Series I, Citizens Independent Vice Investigating Committee (C.I.V.I.C.) Files, documents C.I.V.I.C.'s campaign to end political corruption, gambling, and prostitution in Los Angeles in the late 1930s and early 1940s, and includes documentation of charges of communism leveled against Clifford Clinton, C.I.V.I.C. Chairman and an outspoken reformist with whom Miller worked closely. The series also documents the 1938 recall campaign against Mayor Frank L. Shaw, and the campaign of Mayor Fletcher Bowron. It consists of advertisements, correspondence, editorials, flyers, lists of prostitution houses, newspaper clippings, news releases, pamphlets, radio addresses, and statements, and is arranged alphabetically.
    Series II, Japanese Internment Files, contains correspondence and newspaper clippings documenting Miller's involvement with relocated Japanese Americans during World War II. It includes letters condemning Miller and other members of his church for assisting Japanese Americans en route to various internment camps, as well as letters from Japanese Americans thanking Miller for his support and camp visits . The series is arranged chronologically.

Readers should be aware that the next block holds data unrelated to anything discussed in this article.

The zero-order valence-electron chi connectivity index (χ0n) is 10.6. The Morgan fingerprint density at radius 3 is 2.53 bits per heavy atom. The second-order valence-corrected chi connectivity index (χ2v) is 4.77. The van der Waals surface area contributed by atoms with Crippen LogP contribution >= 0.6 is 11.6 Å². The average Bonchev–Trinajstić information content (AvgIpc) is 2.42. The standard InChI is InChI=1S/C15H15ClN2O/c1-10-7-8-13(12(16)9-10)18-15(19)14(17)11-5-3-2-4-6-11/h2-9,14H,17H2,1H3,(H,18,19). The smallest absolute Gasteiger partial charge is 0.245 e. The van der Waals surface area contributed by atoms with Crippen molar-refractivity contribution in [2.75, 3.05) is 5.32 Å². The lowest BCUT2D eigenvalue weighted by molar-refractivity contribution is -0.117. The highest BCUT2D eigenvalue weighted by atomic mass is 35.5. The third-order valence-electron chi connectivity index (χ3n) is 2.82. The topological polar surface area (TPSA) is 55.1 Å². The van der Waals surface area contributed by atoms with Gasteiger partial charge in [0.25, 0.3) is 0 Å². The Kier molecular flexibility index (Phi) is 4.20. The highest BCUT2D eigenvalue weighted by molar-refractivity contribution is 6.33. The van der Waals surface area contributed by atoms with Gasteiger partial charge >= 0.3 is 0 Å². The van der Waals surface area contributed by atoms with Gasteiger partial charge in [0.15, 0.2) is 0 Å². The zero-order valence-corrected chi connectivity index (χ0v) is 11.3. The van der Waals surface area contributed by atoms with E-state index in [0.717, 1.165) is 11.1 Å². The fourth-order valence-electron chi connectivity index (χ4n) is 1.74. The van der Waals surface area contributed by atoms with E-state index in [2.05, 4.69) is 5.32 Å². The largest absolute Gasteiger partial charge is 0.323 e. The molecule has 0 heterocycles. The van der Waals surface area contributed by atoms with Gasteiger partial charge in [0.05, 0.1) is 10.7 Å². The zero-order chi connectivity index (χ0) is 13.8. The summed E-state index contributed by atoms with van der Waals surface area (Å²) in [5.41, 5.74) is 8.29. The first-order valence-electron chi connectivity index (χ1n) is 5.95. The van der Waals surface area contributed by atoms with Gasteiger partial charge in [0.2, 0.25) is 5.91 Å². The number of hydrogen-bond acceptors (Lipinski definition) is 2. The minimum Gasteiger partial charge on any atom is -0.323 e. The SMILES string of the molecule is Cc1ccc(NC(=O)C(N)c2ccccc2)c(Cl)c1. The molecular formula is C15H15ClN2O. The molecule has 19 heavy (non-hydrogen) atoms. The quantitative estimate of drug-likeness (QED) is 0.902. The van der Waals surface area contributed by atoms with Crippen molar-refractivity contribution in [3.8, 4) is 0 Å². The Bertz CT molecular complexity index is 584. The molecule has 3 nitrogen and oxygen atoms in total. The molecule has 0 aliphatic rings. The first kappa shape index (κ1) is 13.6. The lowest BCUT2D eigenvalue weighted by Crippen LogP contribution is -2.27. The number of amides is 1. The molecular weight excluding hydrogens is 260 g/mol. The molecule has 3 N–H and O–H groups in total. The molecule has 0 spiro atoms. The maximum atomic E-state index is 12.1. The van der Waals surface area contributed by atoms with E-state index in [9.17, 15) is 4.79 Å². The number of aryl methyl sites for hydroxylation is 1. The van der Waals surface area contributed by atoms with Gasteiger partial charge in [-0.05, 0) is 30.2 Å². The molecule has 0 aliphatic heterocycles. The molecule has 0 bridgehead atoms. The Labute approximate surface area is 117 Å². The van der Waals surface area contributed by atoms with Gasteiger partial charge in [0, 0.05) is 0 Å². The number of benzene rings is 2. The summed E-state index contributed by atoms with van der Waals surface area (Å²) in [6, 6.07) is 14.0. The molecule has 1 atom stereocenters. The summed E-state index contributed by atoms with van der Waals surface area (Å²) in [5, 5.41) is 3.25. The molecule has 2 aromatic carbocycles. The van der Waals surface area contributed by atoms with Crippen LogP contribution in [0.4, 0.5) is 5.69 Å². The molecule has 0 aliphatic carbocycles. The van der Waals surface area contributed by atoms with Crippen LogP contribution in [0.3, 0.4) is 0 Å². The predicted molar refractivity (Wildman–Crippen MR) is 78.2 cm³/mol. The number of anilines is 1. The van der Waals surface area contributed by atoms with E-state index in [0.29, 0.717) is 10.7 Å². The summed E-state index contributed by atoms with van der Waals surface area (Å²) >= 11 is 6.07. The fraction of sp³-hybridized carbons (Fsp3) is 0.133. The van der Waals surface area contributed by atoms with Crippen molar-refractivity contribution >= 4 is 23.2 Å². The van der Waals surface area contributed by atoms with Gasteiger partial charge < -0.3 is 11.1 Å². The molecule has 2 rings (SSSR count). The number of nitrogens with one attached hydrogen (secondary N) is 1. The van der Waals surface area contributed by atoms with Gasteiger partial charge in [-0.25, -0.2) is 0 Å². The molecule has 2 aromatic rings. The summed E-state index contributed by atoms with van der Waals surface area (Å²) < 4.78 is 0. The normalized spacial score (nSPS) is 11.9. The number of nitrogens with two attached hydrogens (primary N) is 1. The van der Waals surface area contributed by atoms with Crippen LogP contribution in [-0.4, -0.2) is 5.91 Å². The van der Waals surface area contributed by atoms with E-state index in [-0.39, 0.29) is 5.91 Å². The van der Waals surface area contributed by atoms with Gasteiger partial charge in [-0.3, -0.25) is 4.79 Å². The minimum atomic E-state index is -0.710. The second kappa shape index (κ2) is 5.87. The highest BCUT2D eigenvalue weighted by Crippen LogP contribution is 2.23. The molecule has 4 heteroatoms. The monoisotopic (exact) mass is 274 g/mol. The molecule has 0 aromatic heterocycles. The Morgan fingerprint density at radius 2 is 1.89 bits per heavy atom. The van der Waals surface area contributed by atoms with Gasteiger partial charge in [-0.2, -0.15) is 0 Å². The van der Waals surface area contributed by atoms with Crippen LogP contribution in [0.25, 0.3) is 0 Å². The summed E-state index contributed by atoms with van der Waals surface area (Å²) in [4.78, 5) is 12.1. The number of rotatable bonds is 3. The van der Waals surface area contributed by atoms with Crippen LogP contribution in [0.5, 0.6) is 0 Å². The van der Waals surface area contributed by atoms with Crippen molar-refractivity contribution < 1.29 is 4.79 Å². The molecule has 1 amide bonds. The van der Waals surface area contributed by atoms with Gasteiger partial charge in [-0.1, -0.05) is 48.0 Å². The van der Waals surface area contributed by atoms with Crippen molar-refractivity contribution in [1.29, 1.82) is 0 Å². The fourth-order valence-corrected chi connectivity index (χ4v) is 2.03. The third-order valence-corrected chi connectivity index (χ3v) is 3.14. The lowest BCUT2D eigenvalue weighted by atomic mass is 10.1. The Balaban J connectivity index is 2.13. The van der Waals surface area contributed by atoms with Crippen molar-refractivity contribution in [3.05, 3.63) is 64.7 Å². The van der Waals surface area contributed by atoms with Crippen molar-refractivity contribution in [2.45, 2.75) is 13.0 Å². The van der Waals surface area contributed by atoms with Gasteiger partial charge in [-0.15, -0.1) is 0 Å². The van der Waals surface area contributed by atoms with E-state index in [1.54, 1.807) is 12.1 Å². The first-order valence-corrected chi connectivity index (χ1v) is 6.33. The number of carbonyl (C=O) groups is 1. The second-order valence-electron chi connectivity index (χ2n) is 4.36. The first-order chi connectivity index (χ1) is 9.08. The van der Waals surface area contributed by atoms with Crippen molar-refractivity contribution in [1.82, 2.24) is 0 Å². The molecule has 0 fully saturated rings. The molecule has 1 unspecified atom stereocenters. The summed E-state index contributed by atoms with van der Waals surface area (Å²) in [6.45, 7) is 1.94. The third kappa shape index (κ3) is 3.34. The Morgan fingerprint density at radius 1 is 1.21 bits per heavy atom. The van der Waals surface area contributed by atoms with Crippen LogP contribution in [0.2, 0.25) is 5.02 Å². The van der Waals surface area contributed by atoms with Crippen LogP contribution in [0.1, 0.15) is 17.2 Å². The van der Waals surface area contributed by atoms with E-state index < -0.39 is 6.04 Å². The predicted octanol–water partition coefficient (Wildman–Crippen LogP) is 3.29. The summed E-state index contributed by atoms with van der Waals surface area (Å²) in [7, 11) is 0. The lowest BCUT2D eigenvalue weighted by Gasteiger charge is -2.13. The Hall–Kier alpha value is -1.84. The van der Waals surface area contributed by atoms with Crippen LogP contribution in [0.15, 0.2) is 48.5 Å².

Series III, Political and Religious Activity Files, documents Miller's political work, labor reform efforts, anti-war interests, and church activities. It includes a pamphlet from 1950 in which Miller and five other religious leaders wrote about the hydrogen bomb's implications, and a 1961 document titled "A Report on the Manhattan Beach Community Church" that accuses Miller and others of being radical communists. The series includes bulletins, correspondence, pamphlets, reports, and propositions, and is arranged alphabetically.
    Series IV, Non-Manuscript Material, includes Miller's scrapbook of news articles, correspondence, pamphlets, portraits, advertisements, and religious work from throughout his life and career. The series also contains several photos from anti-war campaigns during World War II, and some oversized posters and news articles.